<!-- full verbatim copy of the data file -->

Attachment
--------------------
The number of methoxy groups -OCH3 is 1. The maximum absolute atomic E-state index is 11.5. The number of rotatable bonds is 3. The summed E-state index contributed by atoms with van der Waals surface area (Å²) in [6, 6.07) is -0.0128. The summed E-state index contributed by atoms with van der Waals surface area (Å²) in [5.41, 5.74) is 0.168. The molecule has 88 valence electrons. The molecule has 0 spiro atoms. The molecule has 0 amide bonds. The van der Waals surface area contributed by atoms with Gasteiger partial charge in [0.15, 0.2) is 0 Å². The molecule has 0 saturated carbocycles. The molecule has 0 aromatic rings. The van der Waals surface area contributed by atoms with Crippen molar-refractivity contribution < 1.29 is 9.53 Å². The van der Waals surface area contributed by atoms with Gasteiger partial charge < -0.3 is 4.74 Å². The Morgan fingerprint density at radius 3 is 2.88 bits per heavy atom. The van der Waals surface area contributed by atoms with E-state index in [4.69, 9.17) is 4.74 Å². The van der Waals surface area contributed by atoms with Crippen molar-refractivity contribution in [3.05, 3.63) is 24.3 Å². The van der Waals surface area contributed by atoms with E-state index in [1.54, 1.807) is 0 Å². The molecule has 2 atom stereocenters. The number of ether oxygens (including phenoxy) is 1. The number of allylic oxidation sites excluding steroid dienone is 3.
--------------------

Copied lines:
The number of methoxy groups -OCH3 is 1. The maximum absolute atomic E-state index is 11.5. The number of rotatable bonds is 3. The summed E-state index contributed by atoms with van der Waals surface area (Å²) in [6, 6.07) is -0.0128. The summed E-state index contributed by atoms with van der Waals surface area (Å²) in [5.41, 5.74) is 0.168. The molecule has 88 valence electrons. The molecule has 0 spiro atoms. The molecule has 0 amide bonds. The van der Waals surface area contributed by atoms with Gasteiger partial charge in [0.15, 0.2) is 0 Å². The molecule has 0 saturated carbocycles. The molecule has 0 aromatic rings. The van der Waals surface area contributed by atoms with Crippen molar-refractivity contribution < 1.29 is 9.53 Å². The van der Waals surface area contributed by atoms with Gasteiger partial charge < -0.3 is 4.74 Å². The Morgan fingerprint density at radius 3 is 2.88 bits per heavy atom. The van der Waals surface area contributed by atoms with E-state index in [4.69, 9.17) is 4.74 Å². The van der Waals surface area contributed by atoms with Crippen molar-refractivity contribution in [3.05, 3.63) is 24.3 Å². The van der Waals surface area contributed by atoms with E-state index in [1.54, 1.807) is 0 Å². The molecule has 2 atom stereocenters. The number of ether oxygens (including phenoxy) is 1. The number of allylic oxidation sites excluding steroid dienone is 3.